It's about creating a more personalized experience for each driver. And there's a whole ton of new tech shoved in there, too.
Andrew KrokReviews Editor / Cars
Cars are Andrew's jam, as is strawberry. After spending years as a regular ol' car fanatic, he started working his way through the echelons of the automotive industry, starting out as social-media director of a small European-focused garage outside of Chicago. From there, he moved to the editorial side, penning several written features in Total 911 Magazine before becoming a full-time auto writer, first for a local Chicago outlet and then for CNET Cars.
Watch this: Bosch's concept car provides haptic feedback through thin air
Bosch brought a concept car to CES 2017 -- but the car itself doesn't matter. It's everything inside that counts, just like your mom used to tell you, because that's where Bosch's strengths lie.
Bosch's CES theme is personalizing the Internet of Things so that each person gets the best experience possible. To that end, Bosch's unnamed concept car uses facial recognition technology to change a number of settings to suit driver preferences, including radio station, mirror position and temperature.
Bosch's CES 2017 concept car is all about personalization
The company is also working on a secure platform that uses a mobile phone in lieu of a key, which may be a less expensive way to achieve the same end result.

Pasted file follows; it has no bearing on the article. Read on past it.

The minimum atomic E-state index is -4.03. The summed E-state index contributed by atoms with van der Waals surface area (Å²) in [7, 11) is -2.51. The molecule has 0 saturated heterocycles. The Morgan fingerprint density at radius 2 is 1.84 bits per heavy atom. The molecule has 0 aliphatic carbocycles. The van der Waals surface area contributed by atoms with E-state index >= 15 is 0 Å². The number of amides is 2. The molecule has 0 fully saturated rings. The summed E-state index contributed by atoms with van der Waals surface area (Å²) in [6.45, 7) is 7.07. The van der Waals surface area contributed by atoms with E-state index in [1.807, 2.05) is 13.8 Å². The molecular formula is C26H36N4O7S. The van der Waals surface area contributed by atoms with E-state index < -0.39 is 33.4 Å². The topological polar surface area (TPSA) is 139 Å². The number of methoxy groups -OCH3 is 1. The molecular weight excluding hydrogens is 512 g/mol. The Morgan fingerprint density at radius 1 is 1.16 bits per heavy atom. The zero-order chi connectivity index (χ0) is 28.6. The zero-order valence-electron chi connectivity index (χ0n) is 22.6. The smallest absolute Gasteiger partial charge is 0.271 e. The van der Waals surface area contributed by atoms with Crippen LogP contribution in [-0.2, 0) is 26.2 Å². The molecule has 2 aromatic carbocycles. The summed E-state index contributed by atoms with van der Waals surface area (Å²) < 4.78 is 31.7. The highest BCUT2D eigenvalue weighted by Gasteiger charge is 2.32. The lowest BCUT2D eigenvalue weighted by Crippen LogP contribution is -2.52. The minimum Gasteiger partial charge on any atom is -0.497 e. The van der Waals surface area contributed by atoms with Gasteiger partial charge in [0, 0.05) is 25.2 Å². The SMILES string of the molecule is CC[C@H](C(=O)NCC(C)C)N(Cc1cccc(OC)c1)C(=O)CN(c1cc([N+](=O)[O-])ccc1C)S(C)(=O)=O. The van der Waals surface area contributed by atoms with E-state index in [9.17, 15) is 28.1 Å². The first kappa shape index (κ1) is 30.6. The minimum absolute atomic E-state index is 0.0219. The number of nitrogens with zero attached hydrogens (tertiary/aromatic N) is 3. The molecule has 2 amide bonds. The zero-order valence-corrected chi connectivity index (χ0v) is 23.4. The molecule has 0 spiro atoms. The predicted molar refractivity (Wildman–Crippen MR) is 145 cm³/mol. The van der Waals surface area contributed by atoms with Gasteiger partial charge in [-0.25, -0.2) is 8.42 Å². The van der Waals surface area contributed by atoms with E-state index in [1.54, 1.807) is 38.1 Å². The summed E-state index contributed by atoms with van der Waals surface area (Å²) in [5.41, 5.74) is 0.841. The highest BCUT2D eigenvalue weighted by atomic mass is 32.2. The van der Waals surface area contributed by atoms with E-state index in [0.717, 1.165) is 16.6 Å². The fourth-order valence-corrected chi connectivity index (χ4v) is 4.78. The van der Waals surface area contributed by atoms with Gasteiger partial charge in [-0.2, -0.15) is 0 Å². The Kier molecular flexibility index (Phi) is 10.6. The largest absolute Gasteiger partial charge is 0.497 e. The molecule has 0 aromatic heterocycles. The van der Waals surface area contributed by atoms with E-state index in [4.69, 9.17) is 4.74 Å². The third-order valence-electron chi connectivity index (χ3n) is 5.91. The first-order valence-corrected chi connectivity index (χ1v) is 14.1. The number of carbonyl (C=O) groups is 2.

What's even more sci-fi than the facial recognition is how the user actually manipulates the system. A combination of a haptic touch display and a gesture control system, the latter of which is actually capable of providing tangible feedback, although the company didn't immediately explain how. I'll be testing the car later this week, so I'll get some more in-depth answers then.
The haptic-feedback gesture control system looks oddly similar to BMW's HoloActive Touch system, which promises a similar system. Bosch's lacks the references to holograms, but given Bosch's position as a popular supplier for German automakers, there may be some Bosch labels tucked away under BMW's dash.
The car also promises eye trackers that pull relevant information forward, depending on where a user's eyes travel. In this case, the goal is preventing drivers from needless distraction. If the car's responsibilities include the button pressing typically reserved for humans, it's one less thing to worry about.
There are a bunch of traditional "concept car" touches, as well. The whole thing is shaped like a weird egg, the side mirrors are now cameras with screens. Screens are everywhere, in fact, because the future is made of screens and we're powerless to resist it. The steering wheel is ridiculous, and everything's covered in wood trim.
But, again, the car itself is not the point. It's the individual parts within this concept that matter. Bosch's whole goal is to utilize the IoT to make everything feel personal, from smart-home accessories to a car that always knows the right music to play.